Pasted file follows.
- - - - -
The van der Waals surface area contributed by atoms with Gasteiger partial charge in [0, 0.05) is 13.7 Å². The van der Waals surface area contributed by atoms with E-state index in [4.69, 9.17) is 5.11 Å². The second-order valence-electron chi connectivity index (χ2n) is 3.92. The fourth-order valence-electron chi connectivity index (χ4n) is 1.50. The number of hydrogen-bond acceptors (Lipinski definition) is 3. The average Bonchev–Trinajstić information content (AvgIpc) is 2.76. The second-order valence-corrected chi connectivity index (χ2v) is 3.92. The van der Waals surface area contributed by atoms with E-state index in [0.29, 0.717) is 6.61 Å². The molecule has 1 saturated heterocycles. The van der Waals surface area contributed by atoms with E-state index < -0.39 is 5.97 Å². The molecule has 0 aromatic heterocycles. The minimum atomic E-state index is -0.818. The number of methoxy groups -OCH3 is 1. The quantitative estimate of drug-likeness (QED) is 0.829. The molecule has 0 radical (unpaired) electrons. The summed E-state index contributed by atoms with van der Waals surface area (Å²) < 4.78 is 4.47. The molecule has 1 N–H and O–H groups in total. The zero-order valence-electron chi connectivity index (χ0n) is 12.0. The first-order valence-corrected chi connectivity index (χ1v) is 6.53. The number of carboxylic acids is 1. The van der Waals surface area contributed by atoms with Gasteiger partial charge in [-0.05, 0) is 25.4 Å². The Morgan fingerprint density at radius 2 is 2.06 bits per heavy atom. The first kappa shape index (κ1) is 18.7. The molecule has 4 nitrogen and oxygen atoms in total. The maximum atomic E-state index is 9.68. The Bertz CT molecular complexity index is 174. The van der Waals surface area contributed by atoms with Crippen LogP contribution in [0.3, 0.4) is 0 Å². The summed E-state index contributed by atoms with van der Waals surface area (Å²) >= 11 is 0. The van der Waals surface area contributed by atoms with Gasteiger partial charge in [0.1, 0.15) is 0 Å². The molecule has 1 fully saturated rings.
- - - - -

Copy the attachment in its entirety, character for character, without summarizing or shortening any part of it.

The van der Waals surface area contributed by atoms with Gasteiger partial charge in [0, 0.05) is 13.7 Å². The van der Waals surface area contributed by atoms with E-state index in [4.69, 9.17) is 5.11 Å². The second-order valence-electron chi connectivity index (χ2n) is 3.92. The fourth-order valence-electron chi connectivity index (χ4n) is 1.50. The number of hydrogen-bond acceptors (Lipinski definition) is 3. The average Bonchev–Trinajstić information content (AvgIpc) is 2.76. The second-order valence-corrected chi connectivity index (χ2v) is 3.92. The van der Waals surface area contributed by atoms with E-state index in [0.29, 0.717) is 6.61 Å². The molecule has 1 saturated heterocycles. The van der Waals surface area contributed by atoms with E-state index < -0.39 is 5.97 Å². The molecule has 0 aromatic heterocycles. The minimum atomic E-state index is -0.818. The number of methoxy groups -OCH3 is 1. The quantitative estimate of drug-likeness (QED) is 0.829. The molecule has 0 radical (unpaired) electrons. The summed E-state index contributed by atoms with van der Waals surface area (Å²) < 4.78 is 4.47. The molecule has 1 N–H and O–H groups in total. The zero-order valence-electron chi connectivity index (χ0n) is 12.0. The first-order valence-corrected chi connectivity index (χ1v) is 6.53. The number of carboxylic acids is 1. The van der Waals surface area contributed by atoms with Gasteiger partial charge in [-0.05, 0) is 25.4 Å². The Morgan fingerprint density at radius 2 is 2.06 bits per heavy atom. The first kappa shape index (κ1) is 18.7. The molecule has 4 nitrogen and oxygen atoms in total. The maximum atomic E-state index is 9.68. The Bertz CT molecular complexity index is 174. The van der Waals surface area contributed by atoms with Crippen LogP contribution in [0.3, 0.4) is 0 Å². The summed E-state index contributed by atoms with van der Waals surface area (Å²) >= 11 is 0. The van der Waals surface area contributed by atoms with Gasteiger partial charge in [0.1, 0.15) is 0 Å². The molecule has 1 fully saturated rings.